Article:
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Homicide on the rise, with the largest percentage jump Waterloo Region has had in 42 years

Waterloo Regional Police Service Headquarters - 570 News file photo

Nationally, 2015 had the largest percentage jump in homicide victim rates since 1975.

The Canadian Centre for Justice Statistics says most homicides are the result of a stabbing (36.6%), however shooting deaths are on the rise and now account for 30.5% of homicides.

That trend was also present in Waterloo Region, where the rate increased by 98.2% from 2014.


NOTE: The census metropolitan area boundaries exclude the Township of Wellesley and the Township of Wilmot.

“What’s concerning is the increase, about 30% now include a firearm-related death,” says Waterloo Regional Police Chief Bryan Larkin. “In our region in 2015, we had two homicides that were related to firearms.”

Larkin says officers are concerned with potential drug robberies as marijuana dispensaries open up in our region.

“I think we need a concerted effort, not only in our region but across the province,” says Larkin. “We need to do business differently, and to tackle those who are importing, and those that are trafficking in illegal firearms and crime guns.”

He says almost all homicides are committed by someone the victim knew.

“Any death of somebody that is lost to a homicide is a concern in our community,” says Larkin. “We’re not living in a world where the person who is walking down the street is likely to be targeted, generally homicides are extremely targeted and tragically a number of those are family violence.”

Police say it is important to invest in family and domestic violence services throughout our region.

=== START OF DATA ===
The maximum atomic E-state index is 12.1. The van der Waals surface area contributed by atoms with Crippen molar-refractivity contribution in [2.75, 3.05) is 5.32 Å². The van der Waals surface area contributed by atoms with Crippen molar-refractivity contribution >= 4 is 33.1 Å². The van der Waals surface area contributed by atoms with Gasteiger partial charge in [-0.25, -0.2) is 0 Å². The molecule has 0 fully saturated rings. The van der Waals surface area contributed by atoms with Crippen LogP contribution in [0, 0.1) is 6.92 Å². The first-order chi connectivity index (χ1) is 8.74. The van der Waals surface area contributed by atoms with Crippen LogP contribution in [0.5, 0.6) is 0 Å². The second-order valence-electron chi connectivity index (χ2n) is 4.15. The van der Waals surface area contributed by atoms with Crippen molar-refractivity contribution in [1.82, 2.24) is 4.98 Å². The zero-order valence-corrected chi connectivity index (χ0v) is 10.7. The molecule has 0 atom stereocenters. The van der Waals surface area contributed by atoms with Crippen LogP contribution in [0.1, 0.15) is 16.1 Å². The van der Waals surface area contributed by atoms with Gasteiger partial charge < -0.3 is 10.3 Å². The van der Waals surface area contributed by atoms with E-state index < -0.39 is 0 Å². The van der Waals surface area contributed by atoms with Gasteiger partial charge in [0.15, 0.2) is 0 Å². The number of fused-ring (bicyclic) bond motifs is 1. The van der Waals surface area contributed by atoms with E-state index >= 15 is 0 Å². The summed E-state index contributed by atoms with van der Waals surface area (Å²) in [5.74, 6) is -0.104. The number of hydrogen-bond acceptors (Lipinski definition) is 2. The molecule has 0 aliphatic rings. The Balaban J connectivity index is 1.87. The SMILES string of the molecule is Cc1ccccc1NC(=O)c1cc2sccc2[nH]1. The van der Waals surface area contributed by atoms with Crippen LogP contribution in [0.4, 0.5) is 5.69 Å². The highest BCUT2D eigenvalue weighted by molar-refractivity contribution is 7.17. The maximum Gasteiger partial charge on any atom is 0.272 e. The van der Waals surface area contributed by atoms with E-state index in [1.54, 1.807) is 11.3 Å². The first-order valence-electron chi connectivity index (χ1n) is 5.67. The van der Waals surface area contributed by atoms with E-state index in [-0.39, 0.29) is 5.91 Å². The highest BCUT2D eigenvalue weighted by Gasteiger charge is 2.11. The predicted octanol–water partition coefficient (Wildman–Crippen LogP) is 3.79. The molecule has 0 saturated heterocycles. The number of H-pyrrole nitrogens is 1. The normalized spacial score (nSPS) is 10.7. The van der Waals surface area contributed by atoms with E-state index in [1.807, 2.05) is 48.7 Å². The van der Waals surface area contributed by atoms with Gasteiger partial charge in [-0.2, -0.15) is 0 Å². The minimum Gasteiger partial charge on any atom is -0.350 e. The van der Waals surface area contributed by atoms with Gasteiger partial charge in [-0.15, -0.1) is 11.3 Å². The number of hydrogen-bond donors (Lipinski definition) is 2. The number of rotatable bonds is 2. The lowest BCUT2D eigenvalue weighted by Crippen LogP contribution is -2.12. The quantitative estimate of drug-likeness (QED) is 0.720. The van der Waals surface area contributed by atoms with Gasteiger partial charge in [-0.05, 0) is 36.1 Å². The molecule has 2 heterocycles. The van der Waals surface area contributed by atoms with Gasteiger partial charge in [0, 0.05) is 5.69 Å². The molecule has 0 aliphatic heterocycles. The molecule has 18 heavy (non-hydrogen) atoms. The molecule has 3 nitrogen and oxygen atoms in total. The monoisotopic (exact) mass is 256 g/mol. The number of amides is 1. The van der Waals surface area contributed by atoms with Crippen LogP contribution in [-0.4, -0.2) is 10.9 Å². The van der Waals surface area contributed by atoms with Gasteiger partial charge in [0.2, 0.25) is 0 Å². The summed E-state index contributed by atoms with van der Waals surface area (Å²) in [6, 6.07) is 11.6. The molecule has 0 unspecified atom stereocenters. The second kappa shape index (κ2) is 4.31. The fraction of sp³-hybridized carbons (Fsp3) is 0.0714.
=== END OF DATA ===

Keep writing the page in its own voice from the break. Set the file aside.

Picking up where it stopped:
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Repeat after me, 570News Reporter: “1 year does not make a trend. It takes multiple data points to make a trend. I do not understand basic statistics terms.”

Talking about a “98.2% increase” in the homicide rate is absolutely useless without stating what those rates were. This is especially true in Waterloo Region where we have so few homicides. The local number is so low, in fact, that only twice in the last 34 years has it even hit double digits. It bounces around in that single-digit range and it does not take very many incidents to make a seeming huge percentage change from one year to the next in either numbers or rates.

As you can see in the charts below from the the CANSIM data, even though our population has almost doubled in the last 34 years, the absolute number of homicides each year has stayed essentially the same. And that means our local homicide has been halved in that time.


So, basically, this article is irresponsible journalism for highlighting a single year change as a trend, and for doing so as a percentage which is meaningless without actual numbers for context.

January 12, 2017 at 1:45 pm